Could Samwell Tarly be the hero we’ve been waiting for all along? You can read the full theory here. And since you’ve got a good year to ponder that question until the series returns for its final season, maybe now’s the time to re-watch the entire thing and see if you can find any other hints that point to Sam’s possibly princely identity.

Turn Your LEGO Bricks Into a Drone With the Flybrix Drone Kit

Flyxbrix/FatBrain
Flyxbrix/FatBrain

Now more than ever, it’s important to have a good hobby. Of course, a lot of people—maybe even you—have been obsessed with learning TikTok dances and baking sourdough bread for the last few months, but those hobbies can wear out their welcome pretty fast. So if you or someone you love is looking for something that’s a little more intellectually stimulating, you need to check out the Flybrix LEGO drone kit from Fat Brain Toys.

What is a Flybrix LEGO Drone Kit?

The Flybrix drone kit lets you build your own drones out of LEGO bricks and fly them around your house using your smartphone as a remote control (via Bluetooth). The kit itself comes with absolutely everything you need to start flying almost immediately, including a bag of 56-plus LEGO bricks, a LEGO figure pilot, eight quick-connect motors, eight propellers, a propeller wrench, a pre-programmed Flybrix flight board PCB, a USB data cord, a LiPo battery, and a USB LiPo battery charger. All you’ll have to do is download the Flybrix Configuration Software, the Bluetooth Flight Control App, and access online instructions and tutorials.

Experiment with your own designs.

The Flybrix LEGO drone kit is specifically designed to promote exploration and experimentation. All the components are tough and can totally withstand a few crash landings, so you can build and rebuild your own drones until you come up with the perfect design. Then you can do it all again. Try different motor arrangements, add your own LEGO bricks, experiment with different shapes—this kit is a wannabe engineer’s dream.

For the more advanced STEM learners out there, Flybrix lets you experiment with coding and block-based coding. It uses an arduino-based hackable circuit board, and the Flybrix app has advanced features that let you try your hand at software design.

Who is the Flybrix LEGO Drone Kit for?

Flybrix is a really fun way to introduce a number of core STEM concepts, which makes it ideal for kids—and technically, that’s who it was designed for. But because engineering and coding can get a little complicated, the recommended age for independent experimentation is 13 and up. However, kids younger than 13 can certainly work on Flybrix drones with the help of their parents. In fact, it actually makes a fantastic family hobby.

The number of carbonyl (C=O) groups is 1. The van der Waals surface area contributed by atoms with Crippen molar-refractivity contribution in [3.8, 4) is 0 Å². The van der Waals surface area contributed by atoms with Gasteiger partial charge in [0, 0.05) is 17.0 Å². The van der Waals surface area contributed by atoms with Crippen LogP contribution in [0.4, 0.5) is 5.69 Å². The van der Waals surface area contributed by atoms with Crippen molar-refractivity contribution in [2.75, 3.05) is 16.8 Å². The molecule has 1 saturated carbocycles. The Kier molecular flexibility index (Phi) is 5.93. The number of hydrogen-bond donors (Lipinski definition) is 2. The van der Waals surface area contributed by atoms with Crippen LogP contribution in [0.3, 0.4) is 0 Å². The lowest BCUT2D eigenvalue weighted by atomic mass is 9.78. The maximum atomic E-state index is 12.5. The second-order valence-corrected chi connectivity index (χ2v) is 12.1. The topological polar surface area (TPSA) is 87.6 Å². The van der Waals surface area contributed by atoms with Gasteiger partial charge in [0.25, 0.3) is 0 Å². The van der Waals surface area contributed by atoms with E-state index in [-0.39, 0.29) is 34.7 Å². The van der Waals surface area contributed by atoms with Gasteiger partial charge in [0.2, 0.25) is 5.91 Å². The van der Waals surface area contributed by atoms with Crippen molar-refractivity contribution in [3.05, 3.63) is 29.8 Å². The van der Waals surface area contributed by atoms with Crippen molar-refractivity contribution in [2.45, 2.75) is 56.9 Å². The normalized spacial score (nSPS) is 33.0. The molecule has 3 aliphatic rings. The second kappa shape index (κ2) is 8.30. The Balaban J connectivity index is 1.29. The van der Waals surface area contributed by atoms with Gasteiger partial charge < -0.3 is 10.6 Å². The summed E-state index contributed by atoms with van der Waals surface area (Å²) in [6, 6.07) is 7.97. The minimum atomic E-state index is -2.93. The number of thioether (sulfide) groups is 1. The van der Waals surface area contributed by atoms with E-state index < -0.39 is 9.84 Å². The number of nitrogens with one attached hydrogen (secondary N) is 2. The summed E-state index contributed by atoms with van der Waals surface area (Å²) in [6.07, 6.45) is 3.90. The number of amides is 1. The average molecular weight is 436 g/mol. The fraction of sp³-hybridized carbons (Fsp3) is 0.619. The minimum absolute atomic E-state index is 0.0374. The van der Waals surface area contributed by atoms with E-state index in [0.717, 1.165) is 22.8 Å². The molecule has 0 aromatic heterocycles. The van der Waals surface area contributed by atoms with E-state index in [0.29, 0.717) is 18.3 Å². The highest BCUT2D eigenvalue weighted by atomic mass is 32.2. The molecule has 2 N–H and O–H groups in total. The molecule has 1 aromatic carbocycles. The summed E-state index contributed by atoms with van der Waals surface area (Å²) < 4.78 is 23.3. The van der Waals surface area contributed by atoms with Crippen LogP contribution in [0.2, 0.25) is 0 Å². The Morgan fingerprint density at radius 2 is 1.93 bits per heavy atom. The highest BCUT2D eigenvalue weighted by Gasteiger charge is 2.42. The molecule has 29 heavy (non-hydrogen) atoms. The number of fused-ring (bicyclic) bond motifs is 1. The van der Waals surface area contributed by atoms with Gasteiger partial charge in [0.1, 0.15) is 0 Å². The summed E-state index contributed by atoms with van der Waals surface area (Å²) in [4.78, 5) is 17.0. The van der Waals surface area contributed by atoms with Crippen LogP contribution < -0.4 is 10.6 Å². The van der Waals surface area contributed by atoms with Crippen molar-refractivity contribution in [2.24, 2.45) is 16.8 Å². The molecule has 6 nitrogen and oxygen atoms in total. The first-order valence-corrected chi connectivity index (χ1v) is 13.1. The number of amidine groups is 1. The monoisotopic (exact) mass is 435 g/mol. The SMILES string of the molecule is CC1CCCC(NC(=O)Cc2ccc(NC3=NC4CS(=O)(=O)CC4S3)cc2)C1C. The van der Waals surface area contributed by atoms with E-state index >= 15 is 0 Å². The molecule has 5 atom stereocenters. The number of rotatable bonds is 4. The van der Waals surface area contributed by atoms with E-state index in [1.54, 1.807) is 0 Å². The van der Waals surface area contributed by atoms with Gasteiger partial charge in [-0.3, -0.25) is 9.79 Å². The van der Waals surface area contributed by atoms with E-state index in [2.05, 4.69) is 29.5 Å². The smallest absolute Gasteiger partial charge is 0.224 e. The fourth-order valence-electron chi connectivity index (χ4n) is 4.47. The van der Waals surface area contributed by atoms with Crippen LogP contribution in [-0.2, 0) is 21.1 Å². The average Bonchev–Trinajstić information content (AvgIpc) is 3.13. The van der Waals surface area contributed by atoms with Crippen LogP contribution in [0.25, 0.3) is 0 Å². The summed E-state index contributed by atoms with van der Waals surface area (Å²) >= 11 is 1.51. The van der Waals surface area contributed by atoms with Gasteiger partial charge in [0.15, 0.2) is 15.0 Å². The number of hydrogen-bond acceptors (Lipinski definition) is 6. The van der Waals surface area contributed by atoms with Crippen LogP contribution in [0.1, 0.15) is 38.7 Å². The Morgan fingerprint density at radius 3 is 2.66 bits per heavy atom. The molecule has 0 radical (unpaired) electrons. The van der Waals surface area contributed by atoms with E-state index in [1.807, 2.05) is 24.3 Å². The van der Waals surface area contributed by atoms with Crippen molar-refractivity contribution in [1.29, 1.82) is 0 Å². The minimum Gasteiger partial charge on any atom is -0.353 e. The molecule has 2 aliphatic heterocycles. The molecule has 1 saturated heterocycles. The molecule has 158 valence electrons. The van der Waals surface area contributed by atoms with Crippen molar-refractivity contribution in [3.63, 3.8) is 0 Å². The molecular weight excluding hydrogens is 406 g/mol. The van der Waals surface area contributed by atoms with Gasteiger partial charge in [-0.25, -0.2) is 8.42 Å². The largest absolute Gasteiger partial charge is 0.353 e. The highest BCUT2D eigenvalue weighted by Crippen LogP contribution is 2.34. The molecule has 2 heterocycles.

Ready to start building your own LEGO drones? Click here to order your Flybrix kit today for $198.

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David Lynch Is Sharing How He's Keeping Busy at Home in New YouTube Series

Pascal Le Segretain, Getty Images
Pascal Le Segretain, Getty Images

David Lynch, the director of some of the most surreal movies from recent decades, enjoys a relaxing home improvement project as much as the rest of us. As Pitchfork reports, Lynch has launched a new video series on YouTube sharing the various ways he's staying busy at home.

The series, titled "What Is David Working on Today?", debuted with its first installment on Tuesday, May 28. In it, the filmmaker tells viewers he's replacing the drain in his sink and varnishing a wooden stand. In addition to providing a peek into his home life, Lynch also drops some thought-provoking tidbits, like "water is weird."

Fixing the furniture in his home isn't the only thing Lynch has been up to during the COVID-19 pandemic. He also wrote, directed, and animated a 10-minute short titled Pożar, and since early May, he has been uploading daily weather reports. If life in quarantine doesn't already feel like a David Lynch film, diving into the director's YouTube channel may change that.

This isn't Lynch's first time creating uncharacteristically ordinary content. Even after gaining success in the industry, he directed commercials for everything from pasta to pregnancy tests.

[h/t Pitchfork]